The season three premiere of Degrassi: Next Class, "#BreakTheInternet," began with the start of a new school year. Zoë Rivas, the new student body president, is putting the final touches on a welcome party for new students at Degrassi High, including a group of Syrian refugees. Conflict quickly erupts when the Queer Straight Alliance finds their club has been moved to a janitor’s closet since Zoë decided to convert their old meeting space into a more central prayer room for the refugee students.
When the Queer Straight Alliance stages a kiss-in to protest the move, Zoë tells them she’s worried about the more conservative students being offended by the idea of sharing the room. When the group accuses her of homophobia, she outs herself, which works until Vijay posts a video online calling her a "self-hating gay."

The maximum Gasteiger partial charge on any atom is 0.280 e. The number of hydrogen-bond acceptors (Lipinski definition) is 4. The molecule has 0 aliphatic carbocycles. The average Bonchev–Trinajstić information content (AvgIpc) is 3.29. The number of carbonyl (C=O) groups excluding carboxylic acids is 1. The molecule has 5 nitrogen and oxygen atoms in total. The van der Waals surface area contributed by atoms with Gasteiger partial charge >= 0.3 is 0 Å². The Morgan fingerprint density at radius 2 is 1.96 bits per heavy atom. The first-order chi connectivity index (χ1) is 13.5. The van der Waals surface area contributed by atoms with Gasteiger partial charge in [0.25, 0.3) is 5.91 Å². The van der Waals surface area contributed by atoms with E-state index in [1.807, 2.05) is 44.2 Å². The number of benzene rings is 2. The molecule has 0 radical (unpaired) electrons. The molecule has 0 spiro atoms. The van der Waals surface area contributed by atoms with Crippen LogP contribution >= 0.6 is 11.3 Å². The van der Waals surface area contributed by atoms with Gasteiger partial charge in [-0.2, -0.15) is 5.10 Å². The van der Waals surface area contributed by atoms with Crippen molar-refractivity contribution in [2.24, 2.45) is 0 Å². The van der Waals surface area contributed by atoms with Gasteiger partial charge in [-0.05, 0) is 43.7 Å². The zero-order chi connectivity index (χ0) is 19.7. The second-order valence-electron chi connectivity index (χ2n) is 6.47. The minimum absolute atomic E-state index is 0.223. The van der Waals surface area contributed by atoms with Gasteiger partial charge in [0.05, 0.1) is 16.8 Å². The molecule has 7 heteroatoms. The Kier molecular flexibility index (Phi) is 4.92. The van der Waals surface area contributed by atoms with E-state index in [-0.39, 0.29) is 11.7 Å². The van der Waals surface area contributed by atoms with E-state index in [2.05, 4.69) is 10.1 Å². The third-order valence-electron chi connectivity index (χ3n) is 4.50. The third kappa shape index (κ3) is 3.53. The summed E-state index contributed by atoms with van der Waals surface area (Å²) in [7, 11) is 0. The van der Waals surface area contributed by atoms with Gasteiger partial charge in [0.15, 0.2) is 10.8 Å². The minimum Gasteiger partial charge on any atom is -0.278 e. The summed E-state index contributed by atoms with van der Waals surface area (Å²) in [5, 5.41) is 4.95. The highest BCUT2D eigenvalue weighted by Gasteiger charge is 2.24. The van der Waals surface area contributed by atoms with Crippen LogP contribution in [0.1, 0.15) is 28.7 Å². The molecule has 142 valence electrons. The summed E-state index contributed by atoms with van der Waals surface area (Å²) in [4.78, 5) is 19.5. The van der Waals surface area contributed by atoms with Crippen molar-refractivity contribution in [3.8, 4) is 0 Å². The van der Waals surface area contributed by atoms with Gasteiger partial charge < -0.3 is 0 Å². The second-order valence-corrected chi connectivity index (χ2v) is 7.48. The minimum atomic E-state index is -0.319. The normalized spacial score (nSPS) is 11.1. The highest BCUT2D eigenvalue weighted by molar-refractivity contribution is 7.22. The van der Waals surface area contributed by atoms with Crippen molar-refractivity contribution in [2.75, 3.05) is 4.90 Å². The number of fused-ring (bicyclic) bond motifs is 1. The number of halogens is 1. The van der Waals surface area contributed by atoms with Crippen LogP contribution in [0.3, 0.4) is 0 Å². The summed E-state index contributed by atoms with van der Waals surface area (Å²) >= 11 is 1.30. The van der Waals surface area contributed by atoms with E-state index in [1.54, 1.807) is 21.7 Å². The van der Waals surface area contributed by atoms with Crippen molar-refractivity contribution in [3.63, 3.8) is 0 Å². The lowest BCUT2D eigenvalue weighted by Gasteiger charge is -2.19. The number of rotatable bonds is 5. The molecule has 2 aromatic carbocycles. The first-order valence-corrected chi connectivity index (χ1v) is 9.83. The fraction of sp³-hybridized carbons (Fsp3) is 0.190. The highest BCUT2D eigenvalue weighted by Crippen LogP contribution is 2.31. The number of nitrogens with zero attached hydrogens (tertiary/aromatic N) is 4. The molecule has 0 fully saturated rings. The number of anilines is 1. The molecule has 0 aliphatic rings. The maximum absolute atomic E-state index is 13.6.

This letdown with her mother prompts Zoë to create her own safe space at school. In a speech to the new students, she announces the prayer room and QSA will be sharing a space. She says as a gay student she understands that everyone has one thing in common: they just want to be loved for who they are. Unsurprisingly, the Syrian students who just fled from a devastating civil war are not that concerned about their new student body president’s sexual orientation.
While Degrassi: Next Class generally handles major issues with the subtlety of a piano dropping on your head from a six-story building, at least this episode subverted some of the stereotypes we see play out over and over again on television.
Degrassi: Next Class is currently streaming on Netflix worldwide.